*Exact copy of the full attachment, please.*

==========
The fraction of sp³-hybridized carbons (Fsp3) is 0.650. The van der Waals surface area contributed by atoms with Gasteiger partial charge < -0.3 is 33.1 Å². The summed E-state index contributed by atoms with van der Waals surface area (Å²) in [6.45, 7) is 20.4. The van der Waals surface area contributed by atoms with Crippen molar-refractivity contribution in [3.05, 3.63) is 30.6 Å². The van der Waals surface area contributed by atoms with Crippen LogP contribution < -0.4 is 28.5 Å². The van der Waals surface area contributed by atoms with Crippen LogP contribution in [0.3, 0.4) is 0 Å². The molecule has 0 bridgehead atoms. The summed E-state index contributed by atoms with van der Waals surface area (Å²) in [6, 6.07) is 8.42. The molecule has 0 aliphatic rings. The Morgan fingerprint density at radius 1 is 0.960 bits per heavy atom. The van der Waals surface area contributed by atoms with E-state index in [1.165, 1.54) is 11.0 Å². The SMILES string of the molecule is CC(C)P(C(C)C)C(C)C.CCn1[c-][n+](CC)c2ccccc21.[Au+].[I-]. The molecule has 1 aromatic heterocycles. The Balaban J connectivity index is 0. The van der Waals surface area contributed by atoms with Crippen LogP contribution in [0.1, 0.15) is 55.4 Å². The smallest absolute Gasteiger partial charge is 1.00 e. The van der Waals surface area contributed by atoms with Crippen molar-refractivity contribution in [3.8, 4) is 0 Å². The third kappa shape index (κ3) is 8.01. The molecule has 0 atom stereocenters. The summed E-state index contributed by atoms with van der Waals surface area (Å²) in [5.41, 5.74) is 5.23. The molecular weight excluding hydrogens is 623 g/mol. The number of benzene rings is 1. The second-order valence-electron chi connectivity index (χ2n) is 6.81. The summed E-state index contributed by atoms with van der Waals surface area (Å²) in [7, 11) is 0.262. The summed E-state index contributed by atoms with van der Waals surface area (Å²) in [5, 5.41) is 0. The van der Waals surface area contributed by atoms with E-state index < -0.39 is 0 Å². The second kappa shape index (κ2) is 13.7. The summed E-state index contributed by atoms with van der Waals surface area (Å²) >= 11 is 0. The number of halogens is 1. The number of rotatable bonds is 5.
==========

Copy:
The fraction of sp³-hybridized carbons (Fsp3) is 0.650. The van der Waals surface area contributed by atoms with Gasteiger partial charge < -0.3 is 33.1 Å². The summed E-state index contributed by atoms with van der Waals surface area (Å²) in [6.45, 7) is 20.4. The van der Waals surface area contributed by atoms with Crippen molar-refractivity contribution in [3.05, 3.63) is 30.6 Å². The van der Waals surface area contributed by atoms with Crippen LogP contribution < -0.4 is 28.5 Å². The van der Waals surface area contributed by atoms with Crippen LogP contribution in [0.3, 0.4) is 0 Å². The molecule has 0 bridgehead atoms. The summed E-state index contributed by atoms with van der Waals surface area (Å²) in [6, 6.07) is 8.42. The molecule has 0 aliphatic rings. The Morgan fingerprint density at radius 1 is 0.960 bits per heavy atom. The van der Waals surface area contributed by atoms with E-state index in [1.165, 1.54) is 11.0 Å². The SMILES string of the molecule is CC(C)P(C(C)C)C(C)C.CCn1[c-][n+](CC)c2ccccc21.[Au+].[I-]. The molecule has 1 aromatic heterocycles. The Balaban J connectivity index is 0. The van der Waals surface area contributed by atoms with Crippen LogP contribution in [0.1, 0.15) is 55.4 Å². The smallest absolute Gasteiger partial charge is 1.00 e. The van der Waals surface area contributed by atoms with Crippen molar-refractivity contribution in [3.8, 4) is 0 Å². The third kappa shape index (κ3) is 8.01. The molecule has 0 atom stereocenters. The summed E-state index contributed by atoms with van der Waals surface area (Å²) in [5.41, 5.74) is 5.23. The molecular weight excluding hydrogens is 623 g/mol. The number of benzene rings is 1. The second-order valence-electron chi connectivity index (χ2n) is 6.81. The summed E-state index contributed by atoms with van der Waals surface area (Å²) in [7, 11) is 0.262. The summed E-state index contributed by atoms with van der Waals surface area (Å²) in [5, 5.41) is 0. The van der Waals surface area contributed by atoms with E-state index < -0.39 is 0 Å². The second kappa shape index (κ2) is 13.7. The summed E-state index contributed by atoms with van der Waals surface area (Å²) >= 11 is 0. The number of halogens is 1. The number of rotatable bonds is 5.